BRASHER FALLS - Brasher officials expect to soon receive $154,497.23 as their share of the first quarter of 2014 casino gaming compact funds, covering January through March.
But, Town Supervisor M. James Dawson said, how long they’ll continue receiving those checks is up in the air, as casino revenues as a whole continue to decline nationwide.
The town recently received a $153,895.98 check for the final quarter of 2013, covering October through December. They had received $198,357.78 for the previous quarter of July through September.
“Revenues are down about $40,000,” Mr. Dawson said.
However, their latest check will be a slight increase over the last quarter.
But, he suggested that, if Gov. Andrew M. Cuomo is successful in building more casinos around the state, local casino revenues could decline. There are also discussions about building a casino across the border in Cornwall, Ont., area in the next four years, which he said could further cut into revenues at the Akwesasne Mohawk Casino Resort..
“I don’t know how Hogansburg will do,” Mr. Dawson said. “If the numbers become saturated, everybody loses.”
That includes the town of Brasher.
“This casino money has been like a gift to us,” he said.
He said the land claims settlement between the state and the St. Regis Mohawk Tribe is also tied in to the success of the casino.
“The state pays out from their share. If their share dries up, guess what?” Mr. Dawson said.
For now, he said, councilmen need to discuss how to use their upcoming check. They have scheduled a special meeting for 4 p.m. Wednesday at the Brasher Municipal Building to talk about projects that could be covered under the funding. A resolution with planned projects must be sent to St. Lawrence County officials and then forwarded to Empire State Development for final approval of the expenditures. The funding must be used for some form of economic development.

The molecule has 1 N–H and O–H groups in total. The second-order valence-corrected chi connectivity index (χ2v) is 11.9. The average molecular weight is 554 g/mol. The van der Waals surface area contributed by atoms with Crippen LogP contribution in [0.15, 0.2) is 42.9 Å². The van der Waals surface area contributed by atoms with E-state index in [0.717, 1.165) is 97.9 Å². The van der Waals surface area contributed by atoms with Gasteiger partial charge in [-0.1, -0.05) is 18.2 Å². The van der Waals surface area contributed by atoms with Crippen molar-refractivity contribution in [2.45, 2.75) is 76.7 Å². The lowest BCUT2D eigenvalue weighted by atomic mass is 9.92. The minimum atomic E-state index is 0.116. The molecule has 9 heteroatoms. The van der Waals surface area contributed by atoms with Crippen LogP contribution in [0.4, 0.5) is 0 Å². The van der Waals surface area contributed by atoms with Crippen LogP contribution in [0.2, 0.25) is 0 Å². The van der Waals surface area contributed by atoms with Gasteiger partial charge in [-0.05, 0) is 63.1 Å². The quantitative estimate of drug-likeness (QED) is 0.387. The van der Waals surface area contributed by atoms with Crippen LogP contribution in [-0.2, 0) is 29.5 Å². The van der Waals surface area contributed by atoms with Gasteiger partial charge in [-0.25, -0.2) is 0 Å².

Past monies have been used to pay for the town’s new highway garage on County Route 53, community events such as the Super Cruise In and Car Show and Tri-Town Summer Festival, a revolving loan fund for individuals interested in starting a business in Brasher, and for the local fire department and rescue squad.
“We have been traditionally giving the fire department and rescue squad something once a year,” the town supervisor said.
He also suggested that councilmen needed to begin thinking about using some of the funding for areas such as road maintenance, as recommended by Highway Superintendent Larry Hewlett.
“I think we need to keep our infrastructure,” he said.
After that, he said, it’s up in the air when another check will arrive. Checks are sent to the state about three months after the quarter ends, Mr. Dawson said. The state keeps 75 percent of the compact funds, while 25 percent is divided between St. Lawrence and Franklin counties and the towns of Brasher, Massena, Fort Covington and Bombay.
“We might get another check this year; we might not,” Mr. Dawson said.